Your June 11 editorial, "Strings attached," mischaracterizes the majority opinion in the recently decided U.S. Supreme Court case
Caperton v. A.T. Massey Coal Co.
The court didn't rule "for the first time that big campaign contributions can influence the outcome of a trial." It specifically didn't address whether such bias occurred. It did establish an unworkable "probability of bias" standard for state courts to separately determine recusal standards. The distinction is important, because it highlights the limited impact of the case, which Justice Anthony Kennedy wrote was based on "extreme" facts.
The real impact of this ruling is likely to be a chilling of speech, because citizens have now been told to restrain their speech in support of candidates for the judiciary, or else they may be denied the opportunity to have a hearing in front of that judge. This turns judicial elections into something inferior to those for other offices, without the same First Amendment rights for citizens as in other races.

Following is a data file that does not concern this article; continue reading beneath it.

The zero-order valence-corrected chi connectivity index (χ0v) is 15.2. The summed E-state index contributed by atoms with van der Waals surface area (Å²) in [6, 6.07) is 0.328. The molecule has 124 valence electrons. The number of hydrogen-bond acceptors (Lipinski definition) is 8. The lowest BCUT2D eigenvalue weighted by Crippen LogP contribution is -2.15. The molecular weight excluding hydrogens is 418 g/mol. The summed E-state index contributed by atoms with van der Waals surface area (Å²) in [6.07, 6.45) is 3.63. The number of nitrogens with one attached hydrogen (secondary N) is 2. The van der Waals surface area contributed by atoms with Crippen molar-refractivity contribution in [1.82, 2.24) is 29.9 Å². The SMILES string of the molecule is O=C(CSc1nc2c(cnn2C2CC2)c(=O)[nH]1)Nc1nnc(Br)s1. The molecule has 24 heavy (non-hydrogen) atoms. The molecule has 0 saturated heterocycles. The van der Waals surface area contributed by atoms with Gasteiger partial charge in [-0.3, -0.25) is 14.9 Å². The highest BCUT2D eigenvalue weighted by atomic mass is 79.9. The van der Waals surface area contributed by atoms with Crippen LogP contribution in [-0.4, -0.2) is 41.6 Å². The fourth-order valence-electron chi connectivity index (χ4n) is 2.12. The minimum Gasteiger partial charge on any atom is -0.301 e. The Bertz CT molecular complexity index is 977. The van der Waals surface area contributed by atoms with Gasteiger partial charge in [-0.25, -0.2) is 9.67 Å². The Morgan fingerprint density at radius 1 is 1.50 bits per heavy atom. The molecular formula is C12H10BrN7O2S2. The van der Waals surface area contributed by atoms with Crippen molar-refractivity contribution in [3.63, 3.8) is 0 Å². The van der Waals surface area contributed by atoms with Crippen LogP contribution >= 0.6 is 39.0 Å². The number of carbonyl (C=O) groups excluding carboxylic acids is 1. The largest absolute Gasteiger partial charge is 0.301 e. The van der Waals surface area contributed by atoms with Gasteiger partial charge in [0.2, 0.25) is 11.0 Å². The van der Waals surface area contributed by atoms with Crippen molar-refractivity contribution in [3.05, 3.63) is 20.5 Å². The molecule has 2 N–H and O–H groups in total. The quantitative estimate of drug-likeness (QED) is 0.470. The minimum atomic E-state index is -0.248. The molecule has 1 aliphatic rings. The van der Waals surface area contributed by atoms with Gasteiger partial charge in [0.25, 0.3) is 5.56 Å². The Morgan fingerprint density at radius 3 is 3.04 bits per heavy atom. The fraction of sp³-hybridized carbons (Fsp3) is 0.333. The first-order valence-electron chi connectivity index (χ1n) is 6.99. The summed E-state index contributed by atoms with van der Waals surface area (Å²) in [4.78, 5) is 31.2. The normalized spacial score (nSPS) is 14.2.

The ruling also creates significant opportunities for gaming the system, because now if someone doesn't want a particular judge to hear his case, there's a good chance all he has to do is run enough negative ads against the judge in his election campaign. The Supreme Court clearly missed the mark in this ruling.
Center for Competitive Politics